The Marshall by Fischer Homes is one of ten custom homes available for viewing during the Home Builders Association of Greater Cincinnati Homearama 2019 in the Kensington neighborhood in Deerfield Township in Warren County. The show runs June 8-23. This is a seating area within the master suite. NICK GRAHAM/STAFF

What do custom home buyers want? Larger and smarter living spaces, builders say

Those seeking custom-built homes are increasingly seeking spaces designed to give them more time with family and friends without the headache of a home that’s too large.

That’s according to the custom home builders of this year’s Homearama, the nation’s oldest luxury home show, which runs from Saturday until June 23 at Kensington, a premier luxury new home community at 5780 Fields Ertel Road in Deerfield Twp.

“One of the biggest trends I see in the home building industry is right-sizing the space … rather than being focused on square footage,” said Mathew Walker, president of WP Land Company, who has more than 20 years of home building experience.

“They want the key appointments that they see in the design magazines at the right square footages that they can afford.”

Features that are more prevalent now than is past years include large kitchen islands and roomy master showers, plus soaking tubs to be used periodically rather than for day-to-day use, Walker said.

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In terms of design, home buyers and home builders, are starting to eschew tile-based shower walls and moving toward more flat surfaces, he said.

Michelle Moran, co-founder and partner of West Chester-based J&K Custom Homes, said home buyers are increasingly focusing on the spaces where their families actually live.

“They also want to have smart spaces,” she said. “Families are so busy nowadays that they want to have a place for everything.

That includes space for mudrooms, cubbies and, in the case of J&K’s Homearama entry, a kitchen annex, which is a small functioning kitchen off of the main kitchen.

“You can make the lunches back there and the smoothies and keep the toaster back there and keep it out of sight, so it’s very functional and yet you still have the beauty in the main kitchen,” Moran said.

Home also are including living room-dining room-kitchen areas that not only flow together, but also flow outside to expansive outdoor living spaces, which Walker said is “a huge draw.”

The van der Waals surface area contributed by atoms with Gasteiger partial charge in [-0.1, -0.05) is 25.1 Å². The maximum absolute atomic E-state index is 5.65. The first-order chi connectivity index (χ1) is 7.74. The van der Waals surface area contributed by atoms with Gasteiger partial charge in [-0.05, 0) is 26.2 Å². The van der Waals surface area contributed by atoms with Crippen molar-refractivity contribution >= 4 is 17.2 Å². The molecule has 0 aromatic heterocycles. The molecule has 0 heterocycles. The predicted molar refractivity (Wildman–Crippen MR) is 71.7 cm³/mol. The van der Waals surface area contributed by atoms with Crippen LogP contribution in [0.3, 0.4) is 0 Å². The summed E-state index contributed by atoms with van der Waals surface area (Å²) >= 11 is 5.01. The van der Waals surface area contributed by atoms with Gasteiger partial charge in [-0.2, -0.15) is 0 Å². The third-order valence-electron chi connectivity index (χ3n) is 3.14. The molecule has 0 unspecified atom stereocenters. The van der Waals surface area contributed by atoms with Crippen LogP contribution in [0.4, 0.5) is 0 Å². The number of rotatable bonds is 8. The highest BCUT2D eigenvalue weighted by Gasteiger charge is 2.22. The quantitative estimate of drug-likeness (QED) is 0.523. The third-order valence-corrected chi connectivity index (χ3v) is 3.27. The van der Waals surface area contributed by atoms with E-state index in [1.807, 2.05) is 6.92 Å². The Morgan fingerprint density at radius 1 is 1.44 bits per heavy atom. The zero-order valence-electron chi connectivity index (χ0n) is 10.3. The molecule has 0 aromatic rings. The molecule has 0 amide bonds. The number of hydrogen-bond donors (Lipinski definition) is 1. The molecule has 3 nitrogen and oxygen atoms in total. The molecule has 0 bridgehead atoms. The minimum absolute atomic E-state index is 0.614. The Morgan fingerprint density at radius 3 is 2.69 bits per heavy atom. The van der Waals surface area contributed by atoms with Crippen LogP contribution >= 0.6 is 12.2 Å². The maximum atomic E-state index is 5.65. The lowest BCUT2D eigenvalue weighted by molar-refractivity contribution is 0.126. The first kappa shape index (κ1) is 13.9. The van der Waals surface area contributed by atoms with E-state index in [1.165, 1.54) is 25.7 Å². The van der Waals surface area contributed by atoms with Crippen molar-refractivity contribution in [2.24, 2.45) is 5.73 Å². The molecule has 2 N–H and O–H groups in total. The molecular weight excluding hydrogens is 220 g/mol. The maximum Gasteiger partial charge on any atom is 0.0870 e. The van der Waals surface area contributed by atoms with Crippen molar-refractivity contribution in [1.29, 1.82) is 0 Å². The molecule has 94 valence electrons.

Outdoor living, in some cases, means areas with fireplaces, TV sets, retractable screening, means reconfiguring garage space to an entertaining area. It can also mean finishing garage spaces as “man caves” or other non-traditional uses.

Hannah Worth, assistant marketing manager for Fischer Homes, said clients are increasingly expressing a need for open concept living to allow for large family gatherings.

Homes also are putting flexible function above overall size. An example is Fischer Homes’ Paxton home, where a butler’s pantry connects the dining room to the kitchen, Worth said.

“You’re having those extra spaces that you can kind of furnish the way you want them to and that way you have a more cohesive design,” she said. “Oversize laundry rooms are definitely a must and so are mudrooms, which at Fischer we call ‘family foyers’ and it’s all about storage and really making it family oriented.”

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Buyers of custom-built homes also are asking for downstairs areas that can be tricked out with everything from pool tables and bar to movie-viewing areas and glassed-off exercise rooms, according to TC Rogers, president of Mason-based John Candle Homes.

“They want something that they can entertain their friends and then also keep their children home,” Rogers said.

There’s also been a call for more homes that allow for multi-generational living.

“Either they have kids moving back or they have parents living with them,” he said.

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